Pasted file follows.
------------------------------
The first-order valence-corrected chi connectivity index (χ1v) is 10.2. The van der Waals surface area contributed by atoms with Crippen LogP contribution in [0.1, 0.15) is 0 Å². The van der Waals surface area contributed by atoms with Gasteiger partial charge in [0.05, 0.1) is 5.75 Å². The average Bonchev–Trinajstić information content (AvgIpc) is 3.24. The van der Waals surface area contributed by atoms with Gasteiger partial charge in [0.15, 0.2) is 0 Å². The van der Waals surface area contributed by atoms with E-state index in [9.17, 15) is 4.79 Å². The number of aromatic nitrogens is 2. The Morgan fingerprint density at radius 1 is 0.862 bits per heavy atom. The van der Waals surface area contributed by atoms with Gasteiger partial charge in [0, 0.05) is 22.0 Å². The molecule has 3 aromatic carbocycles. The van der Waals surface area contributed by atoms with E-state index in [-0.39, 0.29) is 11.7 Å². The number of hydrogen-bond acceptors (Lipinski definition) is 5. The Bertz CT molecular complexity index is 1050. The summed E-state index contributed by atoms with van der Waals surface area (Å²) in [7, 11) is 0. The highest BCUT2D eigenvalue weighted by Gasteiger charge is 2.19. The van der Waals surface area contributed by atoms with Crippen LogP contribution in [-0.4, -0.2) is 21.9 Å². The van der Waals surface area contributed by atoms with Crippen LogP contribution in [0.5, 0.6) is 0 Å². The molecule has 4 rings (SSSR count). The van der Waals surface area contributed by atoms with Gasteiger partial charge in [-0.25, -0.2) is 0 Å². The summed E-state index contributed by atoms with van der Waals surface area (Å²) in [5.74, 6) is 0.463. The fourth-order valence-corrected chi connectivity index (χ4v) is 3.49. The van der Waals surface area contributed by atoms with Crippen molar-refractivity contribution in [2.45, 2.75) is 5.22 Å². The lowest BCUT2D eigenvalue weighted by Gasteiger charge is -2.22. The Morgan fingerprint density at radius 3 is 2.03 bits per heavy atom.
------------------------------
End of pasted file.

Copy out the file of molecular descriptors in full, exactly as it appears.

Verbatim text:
The first-order valence-corrected chi connectivity index (χ1v) is 10.2. The van der Waals surface area contributed by atoms with Crippen LogP contribution in [0.1, 0.15) is 0 Å². The van der Waals surface area contributed by atoms with Gasteiger partial charge in [0.05, 0.1) is 5.75 Å². The average Bonchev–Trinajstić information content (AvgIpc) is 3.24. The van der Waals surface area contributed by atoms with Gasteiger partial charge in [0.15, 0.2) is 0 Å². The van der Waals surface area contributed by atoms with E-state index in [9.17, 15) is 4.79 Å². The number of aromatic nitrogens is 2. The Morgan fingerprint density at radius 1 is 0.862 bits per heavy atom. The van der Waals surface area contributed by atoms with Gasteiger partial charge in [0, 0.05) is 22.0 Å². The molecule has 3 aromatic carbocycles. The van der Waals surface area contributed by atoms with E-state index in [-0.39, 0.29) is 11.7 Å². The number of hydrogen-bond acceptors (Lipinski definition) is 5. The Bertz CT molecular complexity index is 1050. The summed E-state index contributed by atoms with van der Waals surface area (Å²) in [7, 11) is 0. The highest BCUT2D eigenvalue weighted by Gasteiger charge is 2.19. The van der Waals surface area contributed by atoms with Crippen LogP contribution in [-0.4, -0.2) is 21.9 Å². The van der Waals surface area contributed by atoms with Crippen LogP contribution in [0.5, 0.6) is 0 Å². The molecule has 4 rings (SSSR count). The van der Waals surface area contributed by atoms with Gasteiger partial charge in [-0.25, -0.2) is 0 Å². The summed E-state index contributed by atoms with van der Waals surface area (Å²) in [5.74, 6) is 0.463. The fourth-order valence-corrected chi connectivity index (χ4v) is 3.49. The van der Waals surface area contributed by atoms with Crippen molar-refractivity contribution in [2.45, 2.75) is 5.22 Å². The lowest BCUT2D eigenvalue weighted by Gasteiger charge is -2.22. The Morgan fingerprint density at radius 3 is 2.03 bits per heavy atom.